Stories about Software


Dependency Injection or Inversion?

The hardest thing about being a software developer, for me, is coming up with names for things. I’ve worked out a system with which I’m sort of comfortable where, when coding, I pay attention to every namespace, type, method and variable name that I create, but in a time-box (subject to later revisiting, of course). So I think about naming things a lot and I’m usually in a state of thinking, “that’s a decent name, but I feel like it could be clearer.”

And so we arrive at the titular question. Why is it sometimes called “dependency injection” and at other times, “dependency inversion.” This is a question I’ve heard asked a lot and answered sometimes too, often with responses that make me wince. The answer to the question is that I’m playing a trick on you and repeating a question that’s flawed.


Dependency Injection and Dependency Inversion are two distinct concepts. The reason that I led into the post with the story about naming is that these two names seem fine in a vacuum but, used together, they seem to create a ‘collision,’ if you will. If I were wiping the slate clean, I’d probably give “dependency inversion” a slightly different name, though I hesitate to say it since a far more accomplished mind than my own gave it the name in the first place.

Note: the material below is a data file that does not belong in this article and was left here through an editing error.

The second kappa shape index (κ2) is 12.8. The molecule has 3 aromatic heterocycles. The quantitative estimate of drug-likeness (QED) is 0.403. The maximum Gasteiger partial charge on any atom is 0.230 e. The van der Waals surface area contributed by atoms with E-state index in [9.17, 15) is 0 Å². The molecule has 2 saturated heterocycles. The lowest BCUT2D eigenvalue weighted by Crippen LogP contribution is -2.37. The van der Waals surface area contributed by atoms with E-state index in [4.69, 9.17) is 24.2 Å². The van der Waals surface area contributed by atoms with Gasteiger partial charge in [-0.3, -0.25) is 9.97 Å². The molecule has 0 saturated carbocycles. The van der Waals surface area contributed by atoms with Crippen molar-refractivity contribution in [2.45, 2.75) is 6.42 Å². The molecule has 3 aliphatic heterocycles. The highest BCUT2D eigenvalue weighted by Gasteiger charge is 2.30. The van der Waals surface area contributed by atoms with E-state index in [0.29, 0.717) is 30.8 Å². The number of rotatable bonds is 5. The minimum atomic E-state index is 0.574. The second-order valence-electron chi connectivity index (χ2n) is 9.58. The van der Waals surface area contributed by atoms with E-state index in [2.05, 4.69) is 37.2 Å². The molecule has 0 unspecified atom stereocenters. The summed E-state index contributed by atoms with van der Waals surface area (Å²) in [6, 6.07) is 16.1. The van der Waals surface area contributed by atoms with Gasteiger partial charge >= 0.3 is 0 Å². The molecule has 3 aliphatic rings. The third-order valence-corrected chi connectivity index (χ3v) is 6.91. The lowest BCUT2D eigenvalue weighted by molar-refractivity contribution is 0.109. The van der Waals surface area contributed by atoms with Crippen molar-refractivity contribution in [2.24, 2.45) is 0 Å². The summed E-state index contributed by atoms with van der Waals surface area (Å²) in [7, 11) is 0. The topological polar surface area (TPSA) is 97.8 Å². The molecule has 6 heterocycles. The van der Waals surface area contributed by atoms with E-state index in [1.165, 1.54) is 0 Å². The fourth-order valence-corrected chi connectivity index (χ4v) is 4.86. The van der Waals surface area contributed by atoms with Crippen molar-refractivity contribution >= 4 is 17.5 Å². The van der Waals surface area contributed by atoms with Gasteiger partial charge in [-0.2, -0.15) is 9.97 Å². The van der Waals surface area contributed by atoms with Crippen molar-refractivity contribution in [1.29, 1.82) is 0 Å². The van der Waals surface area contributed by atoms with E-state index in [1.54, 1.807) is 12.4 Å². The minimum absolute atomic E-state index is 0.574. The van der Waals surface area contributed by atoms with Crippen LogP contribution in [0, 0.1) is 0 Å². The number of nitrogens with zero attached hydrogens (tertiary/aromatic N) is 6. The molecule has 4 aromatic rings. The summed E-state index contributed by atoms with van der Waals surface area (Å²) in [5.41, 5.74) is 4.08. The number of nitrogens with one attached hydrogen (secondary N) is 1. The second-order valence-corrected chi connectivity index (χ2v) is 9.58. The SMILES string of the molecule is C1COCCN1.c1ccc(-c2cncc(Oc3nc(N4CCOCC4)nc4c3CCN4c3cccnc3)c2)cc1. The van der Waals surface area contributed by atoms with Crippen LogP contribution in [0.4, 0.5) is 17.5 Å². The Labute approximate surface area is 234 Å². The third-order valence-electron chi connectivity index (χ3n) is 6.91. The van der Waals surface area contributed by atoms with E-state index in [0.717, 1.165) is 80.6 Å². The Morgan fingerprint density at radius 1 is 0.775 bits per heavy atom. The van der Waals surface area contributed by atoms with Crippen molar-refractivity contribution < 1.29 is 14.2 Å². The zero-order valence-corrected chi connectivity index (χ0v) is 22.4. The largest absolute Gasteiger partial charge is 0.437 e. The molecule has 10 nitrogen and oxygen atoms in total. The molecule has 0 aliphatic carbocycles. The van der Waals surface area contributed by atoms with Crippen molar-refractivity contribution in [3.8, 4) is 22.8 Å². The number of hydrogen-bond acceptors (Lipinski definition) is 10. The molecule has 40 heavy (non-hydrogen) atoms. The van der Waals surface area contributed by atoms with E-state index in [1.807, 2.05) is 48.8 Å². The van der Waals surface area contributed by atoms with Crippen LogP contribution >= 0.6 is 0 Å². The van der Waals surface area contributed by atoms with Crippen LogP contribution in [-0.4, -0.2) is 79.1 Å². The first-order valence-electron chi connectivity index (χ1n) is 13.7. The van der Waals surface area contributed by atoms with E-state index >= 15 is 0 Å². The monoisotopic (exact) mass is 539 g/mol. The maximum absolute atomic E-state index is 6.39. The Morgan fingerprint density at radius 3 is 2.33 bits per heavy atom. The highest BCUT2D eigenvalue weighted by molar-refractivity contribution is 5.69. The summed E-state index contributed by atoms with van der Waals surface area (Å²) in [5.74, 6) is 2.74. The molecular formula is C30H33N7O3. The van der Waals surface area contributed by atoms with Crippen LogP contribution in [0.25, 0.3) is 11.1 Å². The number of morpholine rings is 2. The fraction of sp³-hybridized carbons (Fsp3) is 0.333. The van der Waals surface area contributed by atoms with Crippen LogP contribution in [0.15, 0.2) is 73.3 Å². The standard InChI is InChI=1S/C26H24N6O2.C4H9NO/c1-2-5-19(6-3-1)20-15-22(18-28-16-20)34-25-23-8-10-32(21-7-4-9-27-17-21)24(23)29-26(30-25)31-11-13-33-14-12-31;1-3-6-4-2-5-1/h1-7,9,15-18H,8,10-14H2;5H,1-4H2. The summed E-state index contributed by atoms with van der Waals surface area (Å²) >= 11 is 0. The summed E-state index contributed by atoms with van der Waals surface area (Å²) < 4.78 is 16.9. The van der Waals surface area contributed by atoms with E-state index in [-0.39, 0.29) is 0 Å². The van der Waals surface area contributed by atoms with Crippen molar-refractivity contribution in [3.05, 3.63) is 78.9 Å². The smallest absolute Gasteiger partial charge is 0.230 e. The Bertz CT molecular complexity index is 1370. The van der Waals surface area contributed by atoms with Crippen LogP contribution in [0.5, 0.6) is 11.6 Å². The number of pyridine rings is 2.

My aim here isn’t to publish the Nth post exhaustively explaining the difference between these two concepts, but rather to supply you with (hopefully) a memorable mnemonic. So, here goes. Dependency Injection == “Gimme it” and Dependency Inversion == “Someone take care of this for me, somehow.” I’ll explain a bit further.

Dependency Injection is a generally localized pattern of writing code (though it may be used extensively in a code base). In any given method or class (or module, if you want) rather than you going out and finding or making the things you need, you simply order your collaborators to “gimme it.”

So instead of this:

public Time getTheTime() {
	ThingThatTellsTime atom = new CesiumAtom();
	return atom.getMeTheTimeSomehow();

You say, “nah, gimme it,” and do this instead:

public Time getTheTime(ThingThatTellsTime whatever) {
	return whatever.getMeTheTimeSomehow();